One of the most dramatic protests in Boston’s history, according to local media. Anthony Burns, who had fled slavery in Virginia and resettled in Boston, was apprehended for being a fugitive slave and deported back to Virginia approximately 170 years ago. Burns’ arrest infuriated abolitionists in Boston, who staged street protests to demand his release.
They were unsuccessful, and after a trial, Burns was sent to Virginia. Approximately 50,000 people demonstrated against his return. Burns was back in Boston as a free man in less than a year. Here’s how to do it.
Burns was the youngest of 13 children born into slavery in Virginia on May 31, 1834. John Suttle owned his family, but after Suttle died, his widow sold five of the Burns siblings and farmed out the other siblings for cash, including Burns. Burns worked as a sawmill worker and a bar employee, among other things. According to PBS, he did have some advantages. He was given permission to hire himself out as well as manage the hiring out of four other Suttle slaves. He was also allowed to take on extra work as long as he paid a fee to his boss.
After joining a church, Burns learned to read and write and became a preacher. Regardless, he yearned for independence. He had heard as a child that “there [was] a Christ who came to set us free” and felt “the demand for the soul and bodily independence.” As a result, he chose to flee to freedom in March 1854. Burns boarded a ship headed north, to Boston, while working in Richmond.
When he arrived in Boston, he went to work for Lewis Hayden, an abolitionist who owned a clothes store. Thanks to a letter he sent to his brother shortly after arriving in Boston, his independence would not last long. His brother was enslaved in Richmond, and the letter was intercepted by his brother’s owner, who forwarded it to Burn’s previous master Suttle. Burns was captured on May 24, 1854, under the Fugitive Slave Act, which was part of the 1850 Compromise. Even if slaves were in a free state, the statute demanded that they be returned to their masters. The statute also stated that the federal government was in charge of tracking down, returning, and prosecuting fugitive slaves.
Burns was being imprisoned on the third floor of the federal courthouse in Boston when abolitionists in Boston, who were passionately opposed to the Slave Act, decided to have him released. Thousands of Bostonians assembled at Faneuil Hall on May 26, 1854, to protest Burns’ arrest. “Rescue him!” yelled an enraged crowd in Court Square.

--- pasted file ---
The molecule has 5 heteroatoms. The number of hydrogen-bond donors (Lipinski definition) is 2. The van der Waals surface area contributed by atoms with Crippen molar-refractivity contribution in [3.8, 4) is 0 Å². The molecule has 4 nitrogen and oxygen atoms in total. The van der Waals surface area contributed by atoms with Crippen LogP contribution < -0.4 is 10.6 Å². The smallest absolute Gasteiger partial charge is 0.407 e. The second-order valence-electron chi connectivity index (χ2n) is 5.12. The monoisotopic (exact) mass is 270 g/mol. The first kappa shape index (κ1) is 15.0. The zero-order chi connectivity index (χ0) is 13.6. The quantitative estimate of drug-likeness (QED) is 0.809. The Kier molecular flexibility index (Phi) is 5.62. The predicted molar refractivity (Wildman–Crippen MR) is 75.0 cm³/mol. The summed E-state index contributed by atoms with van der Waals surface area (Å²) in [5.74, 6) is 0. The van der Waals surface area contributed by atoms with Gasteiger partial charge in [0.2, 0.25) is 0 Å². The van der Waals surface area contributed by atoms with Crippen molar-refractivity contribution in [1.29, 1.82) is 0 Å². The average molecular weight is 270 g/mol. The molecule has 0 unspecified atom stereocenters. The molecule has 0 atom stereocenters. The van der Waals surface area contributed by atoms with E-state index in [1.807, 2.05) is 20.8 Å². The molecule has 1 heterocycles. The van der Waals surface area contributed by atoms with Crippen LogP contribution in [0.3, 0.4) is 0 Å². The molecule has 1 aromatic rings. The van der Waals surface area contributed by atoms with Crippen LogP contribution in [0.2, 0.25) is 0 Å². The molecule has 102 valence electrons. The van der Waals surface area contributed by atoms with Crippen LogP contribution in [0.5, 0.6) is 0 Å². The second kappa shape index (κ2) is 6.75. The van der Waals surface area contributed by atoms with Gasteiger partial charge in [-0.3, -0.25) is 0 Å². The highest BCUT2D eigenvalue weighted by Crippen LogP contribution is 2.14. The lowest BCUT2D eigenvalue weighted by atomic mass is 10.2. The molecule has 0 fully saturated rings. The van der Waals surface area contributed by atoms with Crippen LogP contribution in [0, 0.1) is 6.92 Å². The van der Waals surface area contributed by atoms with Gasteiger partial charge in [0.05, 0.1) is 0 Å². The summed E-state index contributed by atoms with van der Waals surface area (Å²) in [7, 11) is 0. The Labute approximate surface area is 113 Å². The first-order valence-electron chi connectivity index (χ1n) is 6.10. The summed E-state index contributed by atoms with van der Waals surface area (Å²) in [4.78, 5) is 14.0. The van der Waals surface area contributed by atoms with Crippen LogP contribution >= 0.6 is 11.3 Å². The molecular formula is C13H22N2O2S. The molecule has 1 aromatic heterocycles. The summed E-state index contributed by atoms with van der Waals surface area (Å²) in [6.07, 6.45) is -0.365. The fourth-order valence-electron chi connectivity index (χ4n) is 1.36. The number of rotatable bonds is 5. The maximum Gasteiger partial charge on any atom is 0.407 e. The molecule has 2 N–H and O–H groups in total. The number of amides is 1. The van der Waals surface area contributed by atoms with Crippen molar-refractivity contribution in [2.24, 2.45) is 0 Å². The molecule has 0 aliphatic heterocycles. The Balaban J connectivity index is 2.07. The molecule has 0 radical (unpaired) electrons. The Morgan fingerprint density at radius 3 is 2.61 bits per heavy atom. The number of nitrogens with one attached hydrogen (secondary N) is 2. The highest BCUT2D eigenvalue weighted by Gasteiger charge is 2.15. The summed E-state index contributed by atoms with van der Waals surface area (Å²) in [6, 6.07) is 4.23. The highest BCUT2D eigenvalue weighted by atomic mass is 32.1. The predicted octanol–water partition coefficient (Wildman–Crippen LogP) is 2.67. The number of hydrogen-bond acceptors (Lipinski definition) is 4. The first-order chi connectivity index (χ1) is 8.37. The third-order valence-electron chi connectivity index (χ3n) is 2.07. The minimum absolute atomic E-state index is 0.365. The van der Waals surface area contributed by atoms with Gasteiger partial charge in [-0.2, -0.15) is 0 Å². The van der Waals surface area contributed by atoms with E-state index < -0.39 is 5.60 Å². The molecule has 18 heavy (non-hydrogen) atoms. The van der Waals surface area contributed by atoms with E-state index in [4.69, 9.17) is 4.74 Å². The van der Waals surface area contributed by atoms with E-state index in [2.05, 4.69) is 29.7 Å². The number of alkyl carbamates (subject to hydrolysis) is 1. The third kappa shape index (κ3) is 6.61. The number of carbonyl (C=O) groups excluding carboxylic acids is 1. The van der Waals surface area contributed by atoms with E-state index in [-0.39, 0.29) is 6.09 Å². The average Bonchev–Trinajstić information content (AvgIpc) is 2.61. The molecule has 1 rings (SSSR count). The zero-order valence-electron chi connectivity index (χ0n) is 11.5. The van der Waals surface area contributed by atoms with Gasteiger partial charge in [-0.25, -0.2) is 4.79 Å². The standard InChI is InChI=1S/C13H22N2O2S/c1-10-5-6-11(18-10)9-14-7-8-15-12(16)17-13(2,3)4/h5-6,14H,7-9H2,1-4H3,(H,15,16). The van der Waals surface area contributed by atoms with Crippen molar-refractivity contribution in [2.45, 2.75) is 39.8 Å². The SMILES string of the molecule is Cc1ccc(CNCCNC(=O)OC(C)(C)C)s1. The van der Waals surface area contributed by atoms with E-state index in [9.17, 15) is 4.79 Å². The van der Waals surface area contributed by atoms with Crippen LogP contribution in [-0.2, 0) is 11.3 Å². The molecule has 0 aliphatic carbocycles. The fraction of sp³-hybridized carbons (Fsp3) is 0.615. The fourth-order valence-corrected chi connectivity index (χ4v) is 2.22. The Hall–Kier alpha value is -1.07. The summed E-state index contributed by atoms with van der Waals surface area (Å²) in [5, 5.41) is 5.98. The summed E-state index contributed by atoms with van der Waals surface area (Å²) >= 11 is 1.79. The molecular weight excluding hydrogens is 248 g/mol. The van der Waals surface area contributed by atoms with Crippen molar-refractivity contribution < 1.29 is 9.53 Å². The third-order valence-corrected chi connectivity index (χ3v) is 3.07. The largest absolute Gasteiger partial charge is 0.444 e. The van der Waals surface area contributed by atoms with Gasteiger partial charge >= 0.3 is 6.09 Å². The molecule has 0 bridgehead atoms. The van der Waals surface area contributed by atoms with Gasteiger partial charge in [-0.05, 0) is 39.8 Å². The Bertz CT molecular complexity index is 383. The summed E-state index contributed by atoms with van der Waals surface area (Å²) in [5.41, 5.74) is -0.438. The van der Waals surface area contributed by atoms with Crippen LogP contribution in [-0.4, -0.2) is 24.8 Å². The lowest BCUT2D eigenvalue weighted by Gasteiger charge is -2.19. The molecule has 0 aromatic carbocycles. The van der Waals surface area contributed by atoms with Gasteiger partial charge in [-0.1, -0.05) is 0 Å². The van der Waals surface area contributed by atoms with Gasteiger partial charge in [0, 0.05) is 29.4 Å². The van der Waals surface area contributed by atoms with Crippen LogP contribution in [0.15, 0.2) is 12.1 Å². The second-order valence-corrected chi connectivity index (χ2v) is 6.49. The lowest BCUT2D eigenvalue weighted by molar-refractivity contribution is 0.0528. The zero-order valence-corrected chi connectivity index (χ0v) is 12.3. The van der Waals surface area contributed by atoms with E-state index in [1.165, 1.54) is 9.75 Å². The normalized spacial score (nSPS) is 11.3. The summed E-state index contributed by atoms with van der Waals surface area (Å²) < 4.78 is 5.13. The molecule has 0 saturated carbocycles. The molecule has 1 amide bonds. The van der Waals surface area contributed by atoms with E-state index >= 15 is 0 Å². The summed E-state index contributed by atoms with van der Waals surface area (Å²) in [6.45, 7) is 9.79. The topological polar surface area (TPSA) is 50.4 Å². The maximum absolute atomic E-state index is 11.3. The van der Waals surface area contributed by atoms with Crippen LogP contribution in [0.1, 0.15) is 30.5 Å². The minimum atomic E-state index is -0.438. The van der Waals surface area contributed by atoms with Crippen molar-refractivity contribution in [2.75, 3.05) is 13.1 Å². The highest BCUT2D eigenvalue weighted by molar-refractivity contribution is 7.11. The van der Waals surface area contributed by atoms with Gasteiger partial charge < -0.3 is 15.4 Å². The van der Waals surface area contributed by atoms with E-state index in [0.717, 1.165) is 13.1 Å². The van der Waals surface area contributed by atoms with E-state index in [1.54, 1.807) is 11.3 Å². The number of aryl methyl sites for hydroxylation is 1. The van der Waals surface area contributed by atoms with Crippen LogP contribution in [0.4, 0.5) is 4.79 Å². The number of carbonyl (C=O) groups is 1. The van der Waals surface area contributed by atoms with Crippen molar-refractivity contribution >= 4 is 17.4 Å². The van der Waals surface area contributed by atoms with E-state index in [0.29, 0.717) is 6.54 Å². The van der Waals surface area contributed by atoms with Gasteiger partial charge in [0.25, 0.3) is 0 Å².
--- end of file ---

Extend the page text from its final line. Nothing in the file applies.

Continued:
“A swarm of fierce demonstrators — both white and black — gathered near the courthouse where Burns was being held,” the Boston Globe reports. A ladder was grabbed and beaten against the door by a group of men. A group of men took a wooden beam from a nearby construction site and used it as a battering ram, banging it against the door until it broke open. They threw stones. There were gunshots fired. The enraged crowd was beaten back by US Marshals with nightsticks as they sought to force their way inside the building. James Batchelder, a deputized marshal, was killed on the spot.”
In the past, Bostonians had been successful in assisting re-captured slaves, but not this time. On June 2, Burns was handcuffed and marched through an irate crowd of abolitionists to the harbor, where he was loaded onto a ship and sent to Virginia. Following a judge’s decision to return Burns to slavery in Virginia, 2,000 federal soldiers were dispatched to accompany him to Boston harbor.
According to LongroadtoJustice.org, every roadway leading to the waterfront was shrouded in black, and flags were hung upside-down. A massive coffin with the word Liberty emblazoned on it was also suspended across State Street. Burns was sold to another slave owner when he returned to Virginia, although he did not stay enslaved for long. Burns’ release was purchased with the help of the Rev. Leonard A. Grimes of Boston’s Twelfth Baptist Church and other abolitionists. Burns became a free man on February 22, 1855, and returned to Massachusetts. Later, he attended Oberlin College in Ohio and went on to become a minister in Canada.
Burns addressed a letter to the Baptist Church in 1856 about the agony of slavery and why he had to go. “Look at my case, I was stolen and made a slave as soon as I was born. No man had any right to steal me. That manstealer who stole me trampled on my dearest rights. He committed an outrage on the law of God; therefore, his manstealing gave him no right in me and laid me under no obligation to be his slave. God made me a man — not an enslaved person, and gave me the same right to myself that he has the man who stole me to himself. The great wrongs he has done me, in stealing me and making me a slave, in compelling me to work for him many years without wages, and in holding me as merchandize, — these wrongs could never put me under obligation to stay with him or to return voluntarily when once escaped.”
The National Park Service and the Boston African American National Historic Site published video segments from “A Man Kidnapped: The Rendition of Anthony Burns,” a film about Burns, on Twitter and Facebook in June 2020.
“Many in the community of Boston changed their ideas about slavery in the United States as a result of the Burns case,” the Facebook post added. “This case became a flashpoint, compelling many people to take a stand for the first time on an issue they had previously either disregarded or were unaware of.”